Bees, Wasps, Yellow Jackets and Hornets Prevention and Control

Tuesday Jul 16th, 2019

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Bees, wasps, yellow jackets and hornets are all considered pollinators and very important for the environment and our survival. They are directly or indirectly responsible for pollinating 1/3 of the products humans eat. Therefor a live and let live attitude would be preferred when dealing with pollinators. When they are outside pollinators should be allowed to come and go about their very important business. 
 
Reactions to stings: If you are stung by a bee or wasp most people will have a local reaction but this doesn’t mean you are allergic to the venom. Bees, yellow jackets, and wasp venom is different, therefore having a severe reaction to a wasp sting does not mean you will have the same reaction to a bee sting. Some people have more serious allergic reactions. People with known systemic allergic reactions should consult with their physician to obtain an Epi-PenTM or Ana-Guard Sting KitTM to carry with them at all times. 
 
 
Flying insect sting risks:
  1. Allergic reaction (occasionally may be fatal)
  2. Infection (more common)
     
General Treatment for a bee, wasp, yellow jacket or hornet stings:
  • Flying insects leave behind a stinger attached to a venom sac. Gently scrape it out with a blunt-edged object, such as a credit card or dull knife. Do not try to pull it out as this may release more venom.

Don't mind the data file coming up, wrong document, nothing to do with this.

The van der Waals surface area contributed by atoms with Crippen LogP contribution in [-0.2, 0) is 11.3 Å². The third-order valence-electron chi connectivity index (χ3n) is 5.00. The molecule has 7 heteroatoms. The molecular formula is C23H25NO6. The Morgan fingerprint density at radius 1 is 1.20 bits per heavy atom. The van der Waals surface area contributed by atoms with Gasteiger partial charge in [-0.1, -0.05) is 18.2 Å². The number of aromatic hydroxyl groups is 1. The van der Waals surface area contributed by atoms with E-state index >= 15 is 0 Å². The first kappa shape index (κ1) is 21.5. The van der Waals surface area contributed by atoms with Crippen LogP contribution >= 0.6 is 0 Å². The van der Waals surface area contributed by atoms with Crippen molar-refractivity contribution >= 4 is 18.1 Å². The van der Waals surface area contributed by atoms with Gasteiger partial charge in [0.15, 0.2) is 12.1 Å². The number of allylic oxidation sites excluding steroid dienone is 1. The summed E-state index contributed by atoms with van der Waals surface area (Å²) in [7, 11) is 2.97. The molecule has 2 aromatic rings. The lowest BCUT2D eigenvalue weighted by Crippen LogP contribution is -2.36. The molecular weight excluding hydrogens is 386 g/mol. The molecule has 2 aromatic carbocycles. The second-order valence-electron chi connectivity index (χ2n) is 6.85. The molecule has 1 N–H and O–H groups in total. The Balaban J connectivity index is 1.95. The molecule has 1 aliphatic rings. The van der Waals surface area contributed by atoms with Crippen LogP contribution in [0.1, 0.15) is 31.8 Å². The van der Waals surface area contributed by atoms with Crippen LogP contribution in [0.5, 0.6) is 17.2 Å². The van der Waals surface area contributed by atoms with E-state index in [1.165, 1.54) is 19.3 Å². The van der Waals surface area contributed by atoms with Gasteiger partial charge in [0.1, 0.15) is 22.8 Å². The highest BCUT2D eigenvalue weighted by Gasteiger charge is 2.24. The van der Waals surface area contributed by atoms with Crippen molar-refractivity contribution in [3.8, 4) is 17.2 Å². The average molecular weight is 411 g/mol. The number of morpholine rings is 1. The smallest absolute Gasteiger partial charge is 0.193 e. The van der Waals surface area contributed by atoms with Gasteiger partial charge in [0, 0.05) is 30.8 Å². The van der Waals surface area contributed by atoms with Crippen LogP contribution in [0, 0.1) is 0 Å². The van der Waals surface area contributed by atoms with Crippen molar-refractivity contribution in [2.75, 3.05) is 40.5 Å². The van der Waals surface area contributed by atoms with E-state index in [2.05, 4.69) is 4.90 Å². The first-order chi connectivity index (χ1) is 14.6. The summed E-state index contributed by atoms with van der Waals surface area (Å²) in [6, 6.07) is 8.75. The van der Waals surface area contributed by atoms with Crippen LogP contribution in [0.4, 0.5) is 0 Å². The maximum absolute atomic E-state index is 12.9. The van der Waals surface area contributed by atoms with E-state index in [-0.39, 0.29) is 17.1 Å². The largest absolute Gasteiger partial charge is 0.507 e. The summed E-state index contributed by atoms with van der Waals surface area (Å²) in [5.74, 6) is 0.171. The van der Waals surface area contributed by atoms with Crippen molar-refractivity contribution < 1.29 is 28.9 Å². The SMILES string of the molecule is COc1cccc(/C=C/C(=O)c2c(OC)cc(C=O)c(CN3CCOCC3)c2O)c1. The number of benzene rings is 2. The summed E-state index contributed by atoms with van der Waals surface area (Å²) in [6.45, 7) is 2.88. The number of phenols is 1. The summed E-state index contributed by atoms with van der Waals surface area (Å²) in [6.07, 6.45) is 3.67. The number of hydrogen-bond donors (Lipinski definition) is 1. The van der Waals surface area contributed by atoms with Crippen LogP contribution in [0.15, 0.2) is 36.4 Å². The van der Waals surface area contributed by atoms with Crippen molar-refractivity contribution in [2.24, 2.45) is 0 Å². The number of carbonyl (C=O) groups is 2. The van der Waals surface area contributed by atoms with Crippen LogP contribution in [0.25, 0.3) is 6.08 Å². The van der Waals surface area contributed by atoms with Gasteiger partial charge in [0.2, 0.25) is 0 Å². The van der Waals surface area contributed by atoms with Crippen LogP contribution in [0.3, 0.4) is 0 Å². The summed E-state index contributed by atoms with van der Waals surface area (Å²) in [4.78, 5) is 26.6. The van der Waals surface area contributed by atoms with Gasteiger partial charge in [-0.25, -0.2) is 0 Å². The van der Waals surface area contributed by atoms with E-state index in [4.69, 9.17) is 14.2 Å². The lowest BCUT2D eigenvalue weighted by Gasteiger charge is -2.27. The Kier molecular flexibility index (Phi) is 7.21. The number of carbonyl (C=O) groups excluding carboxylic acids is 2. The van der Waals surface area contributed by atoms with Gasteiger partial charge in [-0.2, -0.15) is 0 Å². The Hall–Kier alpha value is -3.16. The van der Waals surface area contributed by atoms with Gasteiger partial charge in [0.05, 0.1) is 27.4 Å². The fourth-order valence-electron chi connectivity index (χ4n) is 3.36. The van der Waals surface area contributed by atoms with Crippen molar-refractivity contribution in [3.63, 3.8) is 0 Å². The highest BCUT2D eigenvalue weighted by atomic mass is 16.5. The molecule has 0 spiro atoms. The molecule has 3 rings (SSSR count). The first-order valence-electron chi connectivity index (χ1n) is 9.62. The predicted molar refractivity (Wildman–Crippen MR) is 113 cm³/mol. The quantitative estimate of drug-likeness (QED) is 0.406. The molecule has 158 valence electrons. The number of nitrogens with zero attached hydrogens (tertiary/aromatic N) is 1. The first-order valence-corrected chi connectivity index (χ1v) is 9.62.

• Wash the area with soap and water and repeat several times during the day until the skin is healed.
  • Apply a cold or ice pack wrapped in cloth; 5 mins on, 5 mins off.
  • Create a paste with baking soda and water and apply to the sting site. Leave it on 15 – 20 minutes.
  • Take acetaminophen for pain.
     
Other remedies for pain and itch:
  • Apply ice, vinegar, honey, meat tenderizer or medicated ointment.
  • Apply a tiny amount of household ammonia to the sting site. Most over-the-counter insect remedies contain ammonia.
  • Take an over-the-counter antihistamine, if approved by your physician. Follow dosage guidelines.
     
Symptoms may occur within 10-20 minutes up to 20 hours later.
 
Local, nonallergic reactions
  • can last up to a week
  • Pain immediately after sting, will subside
  • Burning
  • Itching
  • Redness, and tenderness
  • Local swelling and itching (near sting site)
     
Allergic reaction (non-life-threatening) may include:
  • hives or rash
  • swelling beyond the sting site
  • headache
  • minor respiratory symptoms
  • and upset stomach 
     
Seek medical attention for the following symptoms: (Allergic reactions including anaphylactic shock can be fatal if untreated.)
  • stung in the mouth or nose as swelling may block airways.
  • swelling and blockage in the throat within minutes of being stung
  • difficulty breathing
  • fainting
  • dizziness
  • nausea or vomiting
  • large areas of swelling 
  • persistent pain or swelling 
  • Painful joints
Treatment while waiting for medical attention:
  • Lie down; victim should not be moved
  • Lower the stung arm or leg
  • Apply ice
  • Do not drink alcohol
  • Apply a wide cloth tourniquet between sting and the heart (should be able to place 2 fingers under bands); release after 5 minutes
     
How to Avoid Bee Stings
 
Stay away from colonies. 
  • Be alert for groups of flying bees entering or leaving an entrance or opening. 
  • Listen for buzzing sounds. 
  • Don't swat at them. If they land on you, gently brush them off, then walk away.
  • Pour your sugary drink in a glass or cover the lid and check before drinking.
  • Be especially alert when climbing, because bees often nest under rocks or within crevices within rocks. Don’t put your hands where you can’t see them.